Metabolic Syndrome: The Wake-Up Call

Many of us would love to have a crystal ball that could tell us about the future of our health and how we could avoid potential dangers ahead. No one wants to take a lot of medications or feel sick as we get older. The good news is, there is a crystal ball of sorts that can inform us about our risk outlook of diabetes, heart disease, and stroke called metabolic syndrome.

What do a large waistline, high triglycerides levels, low HDL cholesterol levels, high blood pressure and high fasting blood sugar levels have in common? These are risk factors that can be present individually, but when they happen together, can predict challenging future health related complications. When three or more of them come together, they become a medical condition known as metabolic syndrome. Metabolic syndrome is incredibly common and affects 1 in 3 adults in the United States.

What is metabolic syndrome?

Metabolic syndrome can serve as a crystal ball into our health and help predict a future of serious illness and or conditions. If you have 3 or more of the following risk factors, you have metabolic syndrome:

  • A large waist size, for females a waist circumference of 35 inches or more and males with 40 inches or more qualify
  • High triglyceride levels more than 150 mg/dL
  • Low HDL ‘good’ cholesterol levels of less than 50 mg/dL for females or less than 40 mg/dL for males
  • Blood pressure of 130 systolic or greater or 85 diastolic or greater
  • Fasting blood sugar levels of more than 100 mg/dL

While being overweight and inactive are closely linked to metabolic syndrome, there are other factors that raise your risk as well.

  • The risk of metabolic syndrome increases as we move into middle age
  • Some races, including Hispanics and Asians seem to be at greater risk of metabolic syndrome
  • Carrying too much weight, especially having an apple shaped body
  • Diabetes during pregnancy or a strong family history of type 2 diabetes increases risk
  • A history of heart disease, fatty liver disease, or polycystic ovary syndrome are all associated with metabolic syndrome

Reversing metabolic syndrome with lifestyle changes

Metabolic syndrome can be the wake-up call needed to address your health before more serious complications arise. The good news is that many lifestyle changes can help to prevent and or even reverse metabolic syndrome.

    • Get moving.
      Whether it’s a walk in the park or heading to the gym. Do something and do it regularly. 30 minutes a day is recommended for everyone. If you have a busy schedule, try doing exercises in 10-minute intervals several times a day, five days a week. Doing enough cardio does not mean you should be ditching the weights or strength training. One study found that an increase in muscular strength correlates with a decrease in metabolic syndrome risk.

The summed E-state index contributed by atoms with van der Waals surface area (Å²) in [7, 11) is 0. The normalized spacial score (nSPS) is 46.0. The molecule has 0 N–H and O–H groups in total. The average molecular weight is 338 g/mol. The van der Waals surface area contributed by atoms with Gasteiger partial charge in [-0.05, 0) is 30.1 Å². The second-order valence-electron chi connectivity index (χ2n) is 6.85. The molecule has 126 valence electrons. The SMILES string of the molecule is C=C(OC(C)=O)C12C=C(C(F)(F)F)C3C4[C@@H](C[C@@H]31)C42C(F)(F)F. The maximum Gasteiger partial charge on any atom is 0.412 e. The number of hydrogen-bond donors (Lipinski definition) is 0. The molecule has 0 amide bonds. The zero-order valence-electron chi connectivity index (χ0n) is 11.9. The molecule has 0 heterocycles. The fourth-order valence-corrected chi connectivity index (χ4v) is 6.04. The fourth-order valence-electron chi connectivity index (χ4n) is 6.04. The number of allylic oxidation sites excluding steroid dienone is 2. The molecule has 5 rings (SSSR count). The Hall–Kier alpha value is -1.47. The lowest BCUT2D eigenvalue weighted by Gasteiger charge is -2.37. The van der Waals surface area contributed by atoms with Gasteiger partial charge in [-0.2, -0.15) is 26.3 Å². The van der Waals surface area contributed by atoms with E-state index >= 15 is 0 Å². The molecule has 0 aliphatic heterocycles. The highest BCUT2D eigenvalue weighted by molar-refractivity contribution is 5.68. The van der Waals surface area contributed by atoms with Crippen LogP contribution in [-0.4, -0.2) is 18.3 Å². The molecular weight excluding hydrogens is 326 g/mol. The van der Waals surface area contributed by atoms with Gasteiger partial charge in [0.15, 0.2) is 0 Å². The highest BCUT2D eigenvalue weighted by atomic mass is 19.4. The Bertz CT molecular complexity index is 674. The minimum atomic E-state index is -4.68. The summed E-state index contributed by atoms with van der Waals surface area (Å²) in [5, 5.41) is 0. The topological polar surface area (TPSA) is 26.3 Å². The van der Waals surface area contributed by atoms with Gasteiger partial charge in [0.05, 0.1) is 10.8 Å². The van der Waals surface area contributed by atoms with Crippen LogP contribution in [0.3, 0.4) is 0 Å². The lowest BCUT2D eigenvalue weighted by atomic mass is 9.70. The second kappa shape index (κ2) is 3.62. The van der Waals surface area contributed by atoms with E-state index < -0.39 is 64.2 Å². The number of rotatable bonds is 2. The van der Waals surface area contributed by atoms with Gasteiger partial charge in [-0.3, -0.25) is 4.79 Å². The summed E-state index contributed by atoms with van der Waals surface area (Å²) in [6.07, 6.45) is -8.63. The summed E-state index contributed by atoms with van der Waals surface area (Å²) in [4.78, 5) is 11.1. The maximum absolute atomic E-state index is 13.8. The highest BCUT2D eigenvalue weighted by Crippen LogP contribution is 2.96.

• Eat healthy.
      Limit unhealthy fats and emphasize fruits, vegetables, fish, and whole grains. Avoid refined foods with sugar and white flour and foods high in fat. Studies show that just one can of sugar soda a day can increase your risk of metabolic syndrome by 34 percent. Skimping on calcium in your diet makes you 1.5 times more likely to develop metabolic syndrome, according to a study in the American Journal of Health Promotion.
    • Lose weight.
      Obesity and being overweight are major contributors to metabolic syndrome. The goal is a body mass index or BMI below 25.
    • Improve your sleep.
      A study in the journal SLEEP found that sleeping fewer than six hours increased risk by 45 percent. So did sleeping more than eight hours.

You are the key to getting healthy. If your results are not in the desired range or you have further questions, please contact your health care provider for more information and to determine whether additional tests or treatment are necessary.

How eHealthScreenings can alert to metabolic syndrome risks

Standard eHealthScreenings reporting includes a metabolic syndrome analysis for both screened participants and aggregately for the entire company. The reports are essential for setting goals and making informed decisions about company health and wellness initiatives. On an individual level, these reports provide your people with the content they need to assess their lifestyle and health, acknowledge risk factors, and to have a meaningful conversation with their primary care physician regarding making changes.

Testing for metabolic syndrome is included in all eHealthScreenings premium, comprehensive and signature test panels. Contact us for information on pricing and to learn more about what is included in each test panel.